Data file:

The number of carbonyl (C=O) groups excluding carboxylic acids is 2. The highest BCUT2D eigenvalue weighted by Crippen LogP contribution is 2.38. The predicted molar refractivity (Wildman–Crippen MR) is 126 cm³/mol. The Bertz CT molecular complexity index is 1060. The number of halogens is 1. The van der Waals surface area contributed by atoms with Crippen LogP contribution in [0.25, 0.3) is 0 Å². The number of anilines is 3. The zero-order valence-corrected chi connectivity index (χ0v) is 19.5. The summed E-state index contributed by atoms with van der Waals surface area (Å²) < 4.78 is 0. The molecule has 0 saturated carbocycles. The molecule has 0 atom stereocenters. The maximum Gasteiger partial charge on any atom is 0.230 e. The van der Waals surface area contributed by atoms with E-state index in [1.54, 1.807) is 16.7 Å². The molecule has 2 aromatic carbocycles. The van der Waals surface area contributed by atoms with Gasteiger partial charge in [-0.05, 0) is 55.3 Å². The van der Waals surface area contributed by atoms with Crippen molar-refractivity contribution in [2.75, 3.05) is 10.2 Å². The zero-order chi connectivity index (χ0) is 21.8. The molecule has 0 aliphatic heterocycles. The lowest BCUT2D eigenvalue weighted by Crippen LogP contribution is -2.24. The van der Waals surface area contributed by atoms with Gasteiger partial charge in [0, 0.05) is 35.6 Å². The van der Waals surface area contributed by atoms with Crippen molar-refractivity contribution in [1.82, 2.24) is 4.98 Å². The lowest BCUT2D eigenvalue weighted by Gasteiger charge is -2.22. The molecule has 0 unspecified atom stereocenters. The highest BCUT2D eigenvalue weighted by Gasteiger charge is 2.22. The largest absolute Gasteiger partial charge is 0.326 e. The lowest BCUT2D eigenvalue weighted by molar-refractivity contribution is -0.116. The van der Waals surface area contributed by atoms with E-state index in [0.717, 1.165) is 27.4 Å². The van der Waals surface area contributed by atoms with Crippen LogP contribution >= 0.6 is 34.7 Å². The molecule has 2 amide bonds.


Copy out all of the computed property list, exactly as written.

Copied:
The number of carbonyl (C=O) groups excluding carboxylic acids is 2. The highest BCUT2D eigenvalue weighted by Crippen LogP contribution is 2.38. The predicted molar refractivity (Wildman–Crippen MR) is 126 cm³/mol. The Bertz CT molecular complexity index is 1060. The number of halogens is 1. The van der Waals surface area contributed by atoms with Crippen LogP contribution in [0.25, 0.3) is 0 Å². The number of anilines is 3. The zero-order valence-corrected chi connectivity index (χ0v) is 19.5. The summed E-state index contributed by atoms with van der Waals surface area (Å²) < 4.78 is 0. The molecule has 0 saturated carbocycles. The molecule has 0 atom stereocenters. The maximum Gasteiger partial charge on any atom is 0.230 e. The van der Waals surface area contributed by atoms with E-state index in [1.54, 1.807) is 16.7 Å². The molecule has 2 aromatic carbocycles. The van der Waals surface area contributed by atoms with Gasteiger partial charge in [-0.05, 0) is 55.3 Å². The van der Waals surface area contributed by atoms with Crippen molar-refractivity contribution in [2.75, 3.05) is 10.2 Å². The zero-order chi connectivity index (χ0) is 21.8. The molecule has 0 aliphatic heterocycles. The lowest BCUT2D eigenvalue weighted by Crippen LogP contribution is -2.24. The van der Waals surface area contributed by atoms with Gasteiger partial charge in [0, 0.05) is 35.6 Å². The van der Waals surface area contributed by atoms with Crippen molar-refractivity contribution in [1.82, 2.24) is 4.98 Å². The lowest BCUT2D eigenvalue weighted by Gasteiger charge is -2.22. The molecule has 0 unspecified atom stereocenters. The highest BCUT2D eigenvalue weighted by Gasteiger charge is 2.22. The largest absolute Gasteiger partial charge is 0.326 e. The lowest BCUT2D eigenvalue weighted by molar-refractivity contribution is -0.116. The van der Waals surface area contributed by atoms with E-state index in [0.717, 1.165) is 27.4 Å². The van der Waals surface area contributed by atoms with Crippen LogP contribution >= 0.6 is 34.7 Å². The molecule has 2 amide bonds.